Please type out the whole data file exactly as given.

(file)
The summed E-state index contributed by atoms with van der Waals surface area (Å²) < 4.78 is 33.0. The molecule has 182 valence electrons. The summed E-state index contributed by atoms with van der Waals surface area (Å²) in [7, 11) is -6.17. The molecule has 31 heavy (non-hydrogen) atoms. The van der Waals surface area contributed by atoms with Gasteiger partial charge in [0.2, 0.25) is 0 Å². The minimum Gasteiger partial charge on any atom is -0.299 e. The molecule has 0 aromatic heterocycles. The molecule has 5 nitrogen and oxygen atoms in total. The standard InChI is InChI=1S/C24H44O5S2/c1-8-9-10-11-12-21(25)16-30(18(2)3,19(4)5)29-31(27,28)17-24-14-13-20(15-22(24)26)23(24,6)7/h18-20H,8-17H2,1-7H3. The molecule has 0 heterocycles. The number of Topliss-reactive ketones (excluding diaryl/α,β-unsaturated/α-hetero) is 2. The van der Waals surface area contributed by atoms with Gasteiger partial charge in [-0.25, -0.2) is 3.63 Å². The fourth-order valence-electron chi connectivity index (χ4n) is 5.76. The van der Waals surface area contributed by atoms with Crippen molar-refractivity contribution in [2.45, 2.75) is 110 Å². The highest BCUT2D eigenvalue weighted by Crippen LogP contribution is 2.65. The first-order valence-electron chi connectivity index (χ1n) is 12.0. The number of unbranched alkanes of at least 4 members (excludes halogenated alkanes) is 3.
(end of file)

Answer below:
The summed E-state index contributed by atoms with van der Waals surface area (Å²) < 4.78 is 33.0. The molecule has 182 valence electrons. The summed E-state index contributed by atoms with van der Waals surface area (Å²) in [7, 11) is -6.17. The molecule has 31 heavy (non-hydrogen) atoms. The van der Waals surface area contributed by atoms with Gasteiger partial charge in [0.2, 0.25) is 0 Å². The minimum Gasteiger partial charge on any atom is -0.299 e. The molecule has 0 aromatic heterocycles. The molecule has 5 nitrogen and oxygen atoms in total. The standard InChI is InChI=1S/C24H44O5S2/c1-8-9-10-11-12-21(25)16-30(18(2)3,19(4)5)29-31(27,28)17-24-14-13-20(15-22(24)26)23(24,6)7/h18-20H,8-17H2,1-7H3. The molecule has 0 heterocycles. The number of Topliss-reactive ketones (excluding diaryl/α,β-unsaturated/α-hetero) is 2. The van der Waals surface area contributed by atoms with Gasteiger partial charge in [-0.25, -0.2) is 3.63 Å². The fourth-order valence-electron chi connectivity index (χ4n) is 5.76. The van der Waals surface area contributed by atoms with Crippen molar-refractivity contribution in [2.45, 2.75) is 110 Å². The highest BCUT2D eigenvalue weighted by Crippen LogP contribution is 2.65. The first-order valence-electron chi connectivity index (χ1n) is 12.0. The number of unbranched alkanes of at least 4 members (excludes halogenated alkanes) is 3.